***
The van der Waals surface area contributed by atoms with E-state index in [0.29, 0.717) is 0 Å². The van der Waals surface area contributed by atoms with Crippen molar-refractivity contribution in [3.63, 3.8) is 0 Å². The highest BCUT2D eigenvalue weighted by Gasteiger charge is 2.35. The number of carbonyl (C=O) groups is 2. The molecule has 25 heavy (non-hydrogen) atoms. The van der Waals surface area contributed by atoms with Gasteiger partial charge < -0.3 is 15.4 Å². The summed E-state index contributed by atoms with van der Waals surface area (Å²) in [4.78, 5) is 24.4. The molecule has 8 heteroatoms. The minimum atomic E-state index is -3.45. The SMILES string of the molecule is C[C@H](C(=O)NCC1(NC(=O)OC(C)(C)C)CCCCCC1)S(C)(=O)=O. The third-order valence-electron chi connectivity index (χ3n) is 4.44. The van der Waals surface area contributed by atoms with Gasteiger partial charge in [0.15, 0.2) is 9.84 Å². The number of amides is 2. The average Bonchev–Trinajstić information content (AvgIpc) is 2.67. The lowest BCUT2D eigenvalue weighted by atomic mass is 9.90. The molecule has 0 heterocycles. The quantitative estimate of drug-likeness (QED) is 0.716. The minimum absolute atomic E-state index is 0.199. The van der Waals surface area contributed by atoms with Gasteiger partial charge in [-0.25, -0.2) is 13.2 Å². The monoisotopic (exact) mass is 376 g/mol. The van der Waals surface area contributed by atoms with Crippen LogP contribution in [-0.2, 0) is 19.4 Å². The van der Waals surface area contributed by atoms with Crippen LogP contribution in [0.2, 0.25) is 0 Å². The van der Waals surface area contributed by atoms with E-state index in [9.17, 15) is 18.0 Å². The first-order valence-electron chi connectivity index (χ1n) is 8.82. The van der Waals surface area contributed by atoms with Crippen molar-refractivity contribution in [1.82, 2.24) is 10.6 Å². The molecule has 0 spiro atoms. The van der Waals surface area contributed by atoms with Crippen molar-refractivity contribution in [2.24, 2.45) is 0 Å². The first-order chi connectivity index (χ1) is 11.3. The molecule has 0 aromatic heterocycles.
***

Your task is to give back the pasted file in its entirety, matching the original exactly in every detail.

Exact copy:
The van der Waals surface area contributed by atoms with E-state index in [0.29, 0.717) is 0 Å². The van der Waals surface area contributed by atoms with Crippen molar-refractivity contribution in [3.63, 3.8) is 0 Å². The highest BCUT2D eigenvalue weighted by Gasteiger charge is 2.35. The number of carbonyl (C=O) groups is 2. The molecule has 25 heavy (non-hydrogen) atoms. The van der Waals surface area contributed by atoms with Gasteiger partial charge < -0.3 is 15.4 Å². The summed E-state index contributed by atoms with van der Waals surface area (Å²) in [4.78, 5) is 24.4. The molecule has 8 heteroatoms. The minimum atomic E-state index is -3.45. The SMILES string of the molecule is C[C@H](C(=O)NCC1(NC(=O)OC(C)(C)C)CCCCCC1)S(C)(=O)=O. The third-order valence-electron chi connectivity index (χ3n) is 4.44. The van der Waals surface area contributed by atoms with Gasteiger partial charge in [0.15, 0.2) is 9.84 Å². The number of amides is 2. The average Bonchev–Trinajstić information content (AvgIpc) is 2.67. The lowest BCUT2D eigenvalue weighted by atomic mass is 9.90. The molecule has 0 heterocycles. The quantitative estimate of drug-likeness (QED) is 0.716. The minimum absolute atomic E-state index is 0.199. The van der Waals surface area contributed by atoms with Gasteiger partial charge in [-0.25, -0.2) is 13.2 Å². The monoisotopic (exact) mass is 376 g/mol. The van der Waals surface area contributed by atoms with Crippen LogP contribution in [-0.2, 0) is 19.4 Å². The van der Waals surface area contributed by atoms with Crippen LogP contribution in [0.2, 0.25) is 0 Å². The van der Waals surface area contributed by atoms with E-state index in [9.17, 15) is 18.0 Å². The first-order valence-electron chi connectivity index (χ1n) is 8.82. The van der Waals surface area contributed by atoms with Crippen molar-refractivity contribution in [1.82, 2.24) is 10.6 Å². The molecule has 0 spiro atoms. The van der Waals surface area contributed by atoms with Crippen molar-refractivity contribution in [2.24, 2.45) is 0 Å². The first-order chi connectivity index (χ1) is 11.3. The molecule has 0 aromatic heterocycles.